December new home sales of 414,000 units represented a 7% fall compared to November's numbers disappointing economists' estimates of about 457,000. Meanwhile, December housing starts were down 9.8% compared to November (though up 1.6% compared to December 2012).
All this could mean trouble for two leading homebuilders, according to one investment bank's research team.
Barclays predicts that while building products may see as surge as housing starts and home improvements increase, it won't translate to happy days for homebuilders.
In a report released Monday, Barclays analysts Stephen Kim, John Coyle, and Freda Zuo write:
"Following in last year's footsteps, we think the homebuilding and building products companies will once again experience the ongoing housing recovery in very different ways. Overall, we see a significant correction underway between new home and existing home prices, homebuilder margins peaking out even as housing starts surge, and building products stocks once again outperforming the homebuilders."
The Barclays team forecasts housing starts at 1.15 million in 2014, moving up to 1.7 million by 2017. That will help flatten home prices over the next couple of years and they even see a 2% drop in home prices in 2016.
With that in mind, Barclays has downgraded luxury higher-end homebuilders Toll Brothers and KB Homes to "equal weight" from "overweight". Instead, they believe homebuilders like DR Horton, Lennar, and Meritage will outperform the rest of the category, though Barclays says, "We believe investors will fare better by limiting incremental investment to the building product names."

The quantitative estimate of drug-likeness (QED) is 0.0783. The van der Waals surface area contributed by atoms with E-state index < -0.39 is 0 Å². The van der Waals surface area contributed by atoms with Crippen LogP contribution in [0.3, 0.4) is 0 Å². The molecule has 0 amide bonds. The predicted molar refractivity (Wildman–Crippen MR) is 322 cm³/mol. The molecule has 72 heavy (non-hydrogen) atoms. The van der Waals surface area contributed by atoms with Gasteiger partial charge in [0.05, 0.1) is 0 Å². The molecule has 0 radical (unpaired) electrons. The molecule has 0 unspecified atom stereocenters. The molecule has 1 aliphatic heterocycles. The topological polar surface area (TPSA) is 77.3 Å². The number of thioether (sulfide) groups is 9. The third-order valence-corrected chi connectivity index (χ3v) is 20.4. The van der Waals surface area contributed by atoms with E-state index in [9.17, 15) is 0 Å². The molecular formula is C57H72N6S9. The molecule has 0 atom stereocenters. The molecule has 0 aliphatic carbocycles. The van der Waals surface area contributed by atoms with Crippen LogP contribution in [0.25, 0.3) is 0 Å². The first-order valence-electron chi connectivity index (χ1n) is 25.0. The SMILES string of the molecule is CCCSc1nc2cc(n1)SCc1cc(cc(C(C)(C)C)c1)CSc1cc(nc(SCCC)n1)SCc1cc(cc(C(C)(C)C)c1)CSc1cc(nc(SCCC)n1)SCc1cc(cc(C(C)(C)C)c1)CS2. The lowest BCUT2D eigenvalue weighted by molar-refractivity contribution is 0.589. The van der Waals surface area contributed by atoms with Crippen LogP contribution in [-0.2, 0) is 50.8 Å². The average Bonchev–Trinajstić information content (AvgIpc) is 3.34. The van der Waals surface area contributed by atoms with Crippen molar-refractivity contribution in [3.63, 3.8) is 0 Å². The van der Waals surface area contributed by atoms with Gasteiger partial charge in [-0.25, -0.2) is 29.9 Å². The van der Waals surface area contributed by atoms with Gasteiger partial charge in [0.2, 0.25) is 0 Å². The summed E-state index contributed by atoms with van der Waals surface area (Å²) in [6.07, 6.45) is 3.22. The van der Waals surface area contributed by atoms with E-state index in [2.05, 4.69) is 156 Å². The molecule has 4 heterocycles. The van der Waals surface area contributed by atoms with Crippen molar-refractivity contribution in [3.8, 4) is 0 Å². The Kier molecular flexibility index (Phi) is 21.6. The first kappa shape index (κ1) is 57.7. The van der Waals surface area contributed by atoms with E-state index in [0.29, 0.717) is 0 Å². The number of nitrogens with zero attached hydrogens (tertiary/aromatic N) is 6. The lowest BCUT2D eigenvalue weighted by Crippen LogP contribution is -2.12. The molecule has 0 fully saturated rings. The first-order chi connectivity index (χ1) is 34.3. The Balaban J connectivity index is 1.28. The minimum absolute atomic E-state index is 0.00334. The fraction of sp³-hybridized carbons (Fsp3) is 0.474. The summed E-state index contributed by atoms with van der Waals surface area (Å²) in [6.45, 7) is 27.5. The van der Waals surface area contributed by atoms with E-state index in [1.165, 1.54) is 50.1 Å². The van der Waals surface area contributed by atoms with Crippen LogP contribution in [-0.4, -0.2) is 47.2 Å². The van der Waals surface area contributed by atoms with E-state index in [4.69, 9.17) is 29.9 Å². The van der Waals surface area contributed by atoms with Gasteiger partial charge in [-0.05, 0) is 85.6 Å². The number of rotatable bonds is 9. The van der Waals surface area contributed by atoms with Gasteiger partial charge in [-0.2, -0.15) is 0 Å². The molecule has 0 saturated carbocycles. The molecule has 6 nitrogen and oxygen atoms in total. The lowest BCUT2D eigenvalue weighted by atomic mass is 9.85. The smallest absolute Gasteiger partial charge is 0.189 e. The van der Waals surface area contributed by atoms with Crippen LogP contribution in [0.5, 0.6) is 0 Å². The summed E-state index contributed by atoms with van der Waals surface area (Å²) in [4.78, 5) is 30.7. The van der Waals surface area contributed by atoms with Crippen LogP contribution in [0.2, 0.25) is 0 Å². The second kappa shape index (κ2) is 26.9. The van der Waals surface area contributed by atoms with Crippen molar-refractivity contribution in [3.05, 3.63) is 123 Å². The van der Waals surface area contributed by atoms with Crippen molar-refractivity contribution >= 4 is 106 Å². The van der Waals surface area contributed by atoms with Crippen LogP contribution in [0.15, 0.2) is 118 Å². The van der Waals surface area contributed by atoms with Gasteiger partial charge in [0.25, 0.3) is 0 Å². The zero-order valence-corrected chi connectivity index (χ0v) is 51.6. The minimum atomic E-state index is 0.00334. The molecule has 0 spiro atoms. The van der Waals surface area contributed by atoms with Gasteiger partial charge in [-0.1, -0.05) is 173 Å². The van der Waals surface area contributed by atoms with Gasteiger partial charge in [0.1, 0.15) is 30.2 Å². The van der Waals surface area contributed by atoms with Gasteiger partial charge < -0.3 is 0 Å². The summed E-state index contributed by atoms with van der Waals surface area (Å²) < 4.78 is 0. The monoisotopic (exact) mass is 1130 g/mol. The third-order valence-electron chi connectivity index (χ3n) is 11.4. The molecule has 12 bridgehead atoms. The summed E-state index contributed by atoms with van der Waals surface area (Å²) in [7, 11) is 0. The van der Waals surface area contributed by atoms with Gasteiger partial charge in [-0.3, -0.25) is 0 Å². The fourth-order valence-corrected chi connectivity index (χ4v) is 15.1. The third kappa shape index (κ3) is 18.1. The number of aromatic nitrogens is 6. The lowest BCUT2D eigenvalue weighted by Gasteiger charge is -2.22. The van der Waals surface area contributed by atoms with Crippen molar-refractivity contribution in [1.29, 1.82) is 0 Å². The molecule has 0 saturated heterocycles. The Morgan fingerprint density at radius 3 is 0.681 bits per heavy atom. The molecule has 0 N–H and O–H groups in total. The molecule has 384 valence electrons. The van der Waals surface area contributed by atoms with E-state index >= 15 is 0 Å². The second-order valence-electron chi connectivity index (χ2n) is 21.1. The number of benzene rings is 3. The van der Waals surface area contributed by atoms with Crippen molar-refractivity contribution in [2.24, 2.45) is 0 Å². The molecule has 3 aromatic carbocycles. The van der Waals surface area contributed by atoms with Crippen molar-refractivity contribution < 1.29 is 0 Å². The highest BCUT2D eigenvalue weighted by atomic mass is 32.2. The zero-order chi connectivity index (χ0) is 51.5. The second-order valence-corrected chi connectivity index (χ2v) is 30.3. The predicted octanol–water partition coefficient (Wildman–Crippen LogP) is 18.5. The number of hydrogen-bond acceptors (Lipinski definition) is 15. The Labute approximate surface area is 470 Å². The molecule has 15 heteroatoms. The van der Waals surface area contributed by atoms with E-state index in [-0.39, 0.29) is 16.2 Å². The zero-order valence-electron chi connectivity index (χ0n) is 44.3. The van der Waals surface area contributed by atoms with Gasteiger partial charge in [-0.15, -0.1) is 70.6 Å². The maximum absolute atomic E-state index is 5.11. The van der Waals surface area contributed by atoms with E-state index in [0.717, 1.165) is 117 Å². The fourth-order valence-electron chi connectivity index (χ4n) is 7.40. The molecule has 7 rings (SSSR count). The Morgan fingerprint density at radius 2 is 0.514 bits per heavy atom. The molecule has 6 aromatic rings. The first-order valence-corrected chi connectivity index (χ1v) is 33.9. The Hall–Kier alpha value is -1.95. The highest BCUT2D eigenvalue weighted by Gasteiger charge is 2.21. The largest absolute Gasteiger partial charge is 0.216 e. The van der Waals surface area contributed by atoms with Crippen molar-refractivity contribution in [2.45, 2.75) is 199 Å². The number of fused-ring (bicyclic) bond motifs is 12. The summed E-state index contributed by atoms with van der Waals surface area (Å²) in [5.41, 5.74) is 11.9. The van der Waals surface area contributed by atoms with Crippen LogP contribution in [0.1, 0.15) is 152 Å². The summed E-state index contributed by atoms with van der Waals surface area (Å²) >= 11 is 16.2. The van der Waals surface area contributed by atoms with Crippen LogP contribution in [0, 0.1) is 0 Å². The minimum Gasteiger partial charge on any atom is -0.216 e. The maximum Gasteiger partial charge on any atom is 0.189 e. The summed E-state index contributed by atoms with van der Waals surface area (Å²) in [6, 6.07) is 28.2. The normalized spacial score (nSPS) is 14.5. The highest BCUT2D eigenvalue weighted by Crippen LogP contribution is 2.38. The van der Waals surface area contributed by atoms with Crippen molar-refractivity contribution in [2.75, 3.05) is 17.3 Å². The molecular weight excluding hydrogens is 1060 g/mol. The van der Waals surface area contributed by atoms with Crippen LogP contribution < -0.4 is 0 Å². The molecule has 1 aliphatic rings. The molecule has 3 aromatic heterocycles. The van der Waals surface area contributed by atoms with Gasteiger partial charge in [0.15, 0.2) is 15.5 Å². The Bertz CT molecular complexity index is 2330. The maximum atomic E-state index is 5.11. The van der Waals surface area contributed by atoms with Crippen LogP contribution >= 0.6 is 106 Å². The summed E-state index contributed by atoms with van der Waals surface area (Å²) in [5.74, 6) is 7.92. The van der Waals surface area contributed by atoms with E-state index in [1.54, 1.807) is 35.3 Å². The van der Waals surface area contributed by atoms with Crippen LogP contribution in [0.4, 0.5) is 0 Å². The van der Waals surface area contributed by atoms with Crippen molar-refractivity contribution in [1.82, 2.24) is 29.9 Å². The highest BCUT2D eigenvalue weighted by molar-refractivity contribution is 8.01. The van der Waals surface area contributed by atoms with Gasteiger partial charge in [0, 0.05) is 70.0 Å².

John Stephenson, portfolio manager at First Asset Investment Management, says investors should put up a "for sale" sign on their homebuilder stocks.
"These homebuilders were the stock to own in '12," says Stephenson. "In '13, they went absolutely nowhere. They're going to go absolutely nowhere in '14; time to get out."
However, Talking Numbers contributor Richard Ross, Global Technical Strategist at Auerbach Grayson, makes a surprising comparison between the charts of ISE Homebuilders ETF (RUF) and tech giant Apple.
"I think this is a really constructive chart," says Ross. "When I look at it, it reminds me a lot of Apple."
While Apple peaked above $700 per share in September 2012, the RUF topped out several months later in May at around $17.24.
According to Ross, the technical similarities between RUF and Apple include a big decline followed by a rounded base of support, after which there's a big breakout to the upside. Since July, Apple has rallied 39%.
Are homebuilders – particularly those in the luxury markets – already priced as high as they can go or is the industry another Apple waiting to happen? Watch the video above to see more discussion of homebuilders with Stephenson on the fundamentals and Ross on the technicals
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